Message from Scott Cowie, Senior Division head
Friday, Oct. 16: “Friday Night Lights” junior varsity football game at 5:30 p.m. and varsity football game at 7:30 p.m.
Tuesday, Oct. 20: Prep and Upper School professional development afternoon; early dismissal for students at 1:15 p.m.
Thursday, Oct. 22 and Friday, Oct. 23: IB2 CanGrad photos (All IB2 students need to sign up for an appointment with Linda Carvalho in the main office reception area.)
I realize there are differing views on granting awards and prizes, especially in a school setting, but I’ve come to understand that doing so is an important historical tradition here at the College.
Given our school motto of “Palmam qui meruit ferat (Let he who merited the palm bear it),” one could surmise that celebrating student achievement through honours and awards is an integral part of UCC culture. With this in mind, I’d like to congratulate all of the award winners who were recognized last week at our annual Prize Day ceremonies. I truly admire the ability, dedication and work ethic of the recipients who won curricular and co-curricular prizes across an array of disciplines and activities here at the College.
While the highlight of the ceremony is considered by most to be the presentation of the awards, I thought that the simple, powerful address delivered by guest speaker Patrick Iaboni was certainly worthy of honourable mention. As founder of the Berkley Group, a company that holds more than $400 million of income-producing assets, and an adjunct professor of real estate at the Schulich School of Business, Iaboni is a man who knows much about success. He’s earned many awards, including ones for his outstanding academic achievements as a student as well as esteemed honours for his teaching excellence. However, instead of talking to his audience about winning awards, he conveyed a modest yet profound message in which he unveiled his secret to leading a truly fulfilling life.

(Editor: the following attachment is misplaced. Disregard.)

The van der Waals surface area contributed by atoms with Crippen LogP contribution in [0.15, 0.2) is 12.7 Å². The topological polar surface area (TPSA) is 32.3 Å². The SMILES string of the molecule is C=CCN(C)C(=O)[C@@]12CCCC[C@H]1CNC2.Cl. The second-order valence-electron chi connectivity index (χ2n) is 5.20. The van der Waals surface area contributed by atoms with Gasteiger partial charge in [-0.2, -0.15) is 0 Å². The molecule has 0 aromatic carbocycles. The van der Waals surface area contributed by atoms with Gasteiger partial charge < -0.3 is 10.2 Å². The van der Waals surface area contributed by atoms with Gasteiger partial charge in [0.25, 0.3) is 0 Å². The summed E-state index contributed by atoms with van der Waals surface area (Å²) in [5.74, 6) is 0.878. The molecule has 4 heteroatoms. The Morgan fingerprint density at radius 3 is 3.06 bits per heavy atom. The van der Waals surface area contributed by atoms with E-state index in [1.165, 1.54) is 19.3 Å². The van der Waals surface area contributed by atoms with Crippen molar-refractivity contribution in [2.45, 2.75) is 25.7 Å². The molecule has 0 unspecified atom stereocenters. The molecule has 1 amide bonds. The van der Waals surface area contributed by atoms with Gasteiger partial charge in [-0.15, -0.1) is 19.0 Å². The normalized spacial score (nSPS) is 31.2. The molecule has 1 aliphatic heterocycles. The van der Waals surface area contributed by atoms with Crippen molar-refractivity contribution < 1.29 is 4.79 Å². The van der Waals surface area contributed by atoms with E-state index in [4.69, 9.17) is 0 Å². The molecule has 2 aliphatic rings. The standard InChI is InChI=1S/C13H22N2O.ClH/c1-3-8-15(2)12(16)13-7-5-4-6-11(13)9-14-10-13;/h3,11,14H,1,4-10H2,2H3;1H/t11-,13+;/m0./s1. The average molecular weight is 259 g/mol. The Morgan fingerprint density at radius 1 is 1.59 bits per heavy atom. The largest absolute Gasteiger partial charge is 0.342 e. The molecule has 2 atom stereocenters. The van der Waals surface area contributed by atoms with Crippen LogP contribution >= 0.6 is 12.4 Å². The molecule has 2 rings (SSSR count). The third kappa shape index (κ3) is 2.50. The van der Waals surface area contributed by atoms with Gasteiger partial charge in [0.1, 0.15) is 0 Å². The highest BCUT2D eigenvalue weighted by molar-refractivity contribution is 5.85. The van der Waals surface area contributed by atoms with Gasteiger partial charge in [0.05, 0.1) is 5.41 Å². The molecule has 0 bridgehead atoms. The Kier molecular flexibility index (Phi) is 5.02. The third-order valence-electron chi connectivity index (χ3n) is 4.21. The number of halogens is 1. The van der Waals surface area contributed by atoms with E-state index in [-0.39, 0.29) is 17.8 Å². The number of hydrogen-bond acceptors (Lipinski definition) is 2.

Iaboni talked about the importance of developing meaningful relationships and how one’s “worth” in life is truly measured by the positive impact we have on others. In the conclusion to his talk, he read a letter written by a young girl who expressed her immeasurable gratitude for her parents for the unconditional love they gave her throughout her life. In an emotional final sentence, Iaboni proudly disclosed that the author of the letter was his teenage daughter whom he and his wife adopted as a young child.
As parents, we all want our children to achieve high levels of academic success. I never won an academic prize myself, but I know that if my daughters ever win a school award, academic or otherwise, I’ll be boasting about it to anyone who will listen. Yet, if we want our kids to experience a truly rewarding life, we’ll need to encourage them to work toward goals that go beyond the realm of scholastic recognition. I don’t know if folks like Gandhi or Mother Theresa ever won any high school awards, but they certainly aren’t remembered for doing so. Their legacies have been defined by the relationships they made and the positive impact they had on members of their community and beyond.
It is unlikely that any of us will replicate the magnitude of impact that figures like Gandhi or Mother Teresa had on their worlds, but through striving to strike the right balance between the pursuit of personal goals and being other-minded, we can all experience a rich life full of meaningful reward.
Thanks for reading,